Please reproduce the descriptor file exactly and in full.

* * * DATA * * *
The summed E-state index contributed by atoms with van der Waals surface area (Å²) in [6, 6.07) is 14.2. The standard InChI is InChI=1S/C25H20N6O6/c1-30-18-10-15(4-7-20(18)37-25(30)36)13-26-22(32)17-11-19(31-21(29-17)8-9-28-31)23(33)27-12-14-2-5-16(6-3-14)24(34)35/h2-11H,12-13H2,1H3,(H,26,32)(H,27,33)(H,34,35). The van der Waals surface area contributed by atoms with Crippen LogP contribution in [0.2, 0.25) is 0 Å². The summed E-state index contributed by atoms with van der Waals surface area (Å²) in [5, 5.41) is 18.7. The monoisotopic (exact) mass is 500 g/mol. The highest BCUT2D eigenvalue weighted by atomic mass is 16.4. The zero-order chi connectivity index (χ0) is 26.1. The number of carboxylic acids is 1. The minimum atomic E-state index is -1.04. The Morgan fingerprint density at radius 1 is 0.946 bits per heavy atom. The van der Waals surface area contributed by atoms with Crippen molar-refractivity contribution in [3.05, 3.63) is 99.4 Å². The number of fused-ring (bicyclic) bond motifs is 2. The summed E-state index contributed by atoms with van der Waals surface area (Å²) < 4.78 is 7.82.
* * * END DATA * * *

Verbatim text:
The summed E-state index contributed by atoms with van der Waals surface area (Å²) in [6, 6.07) is 14.2. The standard InChI is InChI=1S/C25H20N6O6/c1-30-18-10-15(4-7-20(18)37-25(30)36)13-26-22(32)17-11-19(31-21(29-17)8-9-28-31)23(33)27-12-14-2-5-16(6-3-14)24(34)35/h2-11H,12-13H2,1H3,(H,26,32)(H,27,33)(H,34,35). The van der Waals surface area contributed by atoms with Crippen LogP contribution in [0.2, 0.25) is 0 Å². The summed E-state index contributed by atoms with van der Waals surface area (Å²) in [5, 5.41) is 18.7. The monoisotopic (exact) mass is 500 g/mol. The highest BCUT2D eigenvalue weighted by atomic mass is 16.4. The zero-order chi connectivity index (χ0) is 26.1. The number of carboxylic acids is 1. The minimum atomic E-state index is -1.04. The Morgan fingerprint density at radius 1 is 0.946 bits per heavy atom. The van der Waals surface area contributed by atoms with Crippen molar-refractivity contribution in [3.05, 3.63) is 99.4 Å². The number of fused-ring (bicyclic) bond motifs is 2. The summed E-state index contributed by atoms with van der Waals surface area (Å²) < 4.78 is 7.82.